April Fools! ...or not?

The article that was published last Tuesday, about the Olympic Committee ordering rein sensors from horse tech company Ipos Technology, was an April Fools joke! Or wasn't it? Actually, it was really a wake-up call for riders. It's not so much a question IF rein sensors will be used to measure 'Lightness' and 'Symmetry' during the assessment of riders, but WHEN. The sensors are already being used to objectify rideability scores of breeding studs abroad.

With this joke Ipos Technology also wants to show the potential of data. For a large-scale comparison between countries our user group is still too small, but research with smaller groups of horses has already taught us a lot. For example:

  • The higher the level of a rider was, the less pressure they used while riding an exercise. Imke Schellekens- Bartels is actually able to ride an entire test under 2 kilos.

  • Ambidextrous riders (who can write with two hands) perform significantly better in equestrian sports. Riders with a preferred hand make crooked horses and these don't perform as well.

  • There is a lot of variation in the amount of pressure riders use. This ranges from 2 to 25 kilograms. In itself this is a good sign, because this means it is possible to ride a horse with light contact. It's up to you to learn how.

For the first time in the history of equestrian sports we're making these feeling aspects measurable. So, if you'd actually like to know where you stand, let yourself be guided with technology. Data will never replace your trainer or coach but it will give you confirmation whether you're on the right track, and what you can improve. It will also be able to help coaches convey their feeling and confirm when you're on the right track. Exactly because equestrian sport are based in feeling, it can be hard to convey that feeling, and to be (and stay) aware of habits you may have developed over the years.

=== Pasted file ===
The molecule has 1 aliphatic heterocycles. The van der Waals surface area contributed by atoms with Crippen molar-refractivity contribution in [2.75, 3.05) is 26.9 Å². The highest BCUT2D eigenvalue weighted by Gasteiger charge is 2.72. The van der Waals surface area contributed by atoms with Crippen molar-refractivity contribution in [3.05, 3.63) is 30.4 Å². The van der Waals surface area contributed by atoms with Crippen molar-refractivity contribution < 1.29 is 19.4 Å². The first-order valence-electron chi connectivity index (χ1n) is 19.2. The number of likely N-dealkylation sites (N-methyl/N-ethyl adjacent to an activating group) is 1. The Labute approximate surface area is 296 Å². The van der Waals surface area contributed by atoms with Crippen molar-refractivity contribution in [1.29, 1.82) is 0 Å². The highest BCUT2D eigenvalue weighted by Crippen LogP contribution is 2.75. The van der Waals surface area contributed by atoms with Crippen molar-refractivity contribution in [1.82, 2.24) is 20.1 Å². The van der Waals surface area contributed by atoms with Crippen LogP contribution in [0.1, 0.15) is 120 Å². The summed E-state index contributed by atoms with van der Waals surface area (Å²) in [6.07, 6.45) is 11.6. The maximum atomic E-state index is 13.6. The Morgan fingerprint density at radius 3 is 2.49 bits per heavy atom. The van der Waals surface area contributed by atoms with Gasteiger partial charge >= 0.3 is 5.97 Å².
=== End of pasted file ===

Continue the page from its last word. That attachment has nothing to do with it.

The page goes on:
The newest rein sensors have been on the market since late last year and are currently being shipped all over the world. The "early adopters" are lyrical: "Finally there is a tool that can measure exactly what the rider has in their hands."

Training with data, to measure is to know

The data that appears on the screen of your smartphone in real time, says something about the pressure applied to the bit of the horse, on the left and right side. The aim should always be to give the right aids with minimal pressure (which should never be 0), and to train as symmetrically as possible. This way we can correct the natural crookedness of horse and rider and prevent injuries!


What serious rider would not want to measure and improve this? Ipos imagines a future in which every high level rider will work with this and rein sensors will become part of the default equipment of both riders and instructors, and will serve as an aid for competition judges. This way judges can quantify " lightness" in riding horses and giving aids during competitions as well.


Next Gen riders

We're noticing that the new generation of riders, who are used to doing everything digitally, think this is only logical. Who goes for a run without data nowadays? They are used to apply technology as a tool to generate insight and improve.


Besides young, well-known riders like Britt Dekker, Matt Harnacke and Jesse Drent, riders at the top like Imke Schellekens-Bartels (dressage), Bianca Schoenmakers (showjumping) and Claudio Fumagalli (driving) like being measured to keep developing their riding style. Besides riders, many instructors use the sensors as a communication tool while teaching. They are also being used by specialists and organizations that are involved in the welfare of treatment of horses, like bitfitters, physical therapists and veterinarians.


Privacy

“Naturally we can’t comment on individual riders, who have as much right to privacy with us as their horses, by the way," assures Menke Steenbergen, founder of Ipos Technology. "Our data is anonymous and well protected, so well that, even if I wanted to, I couldn’t even access my own data without logging in.”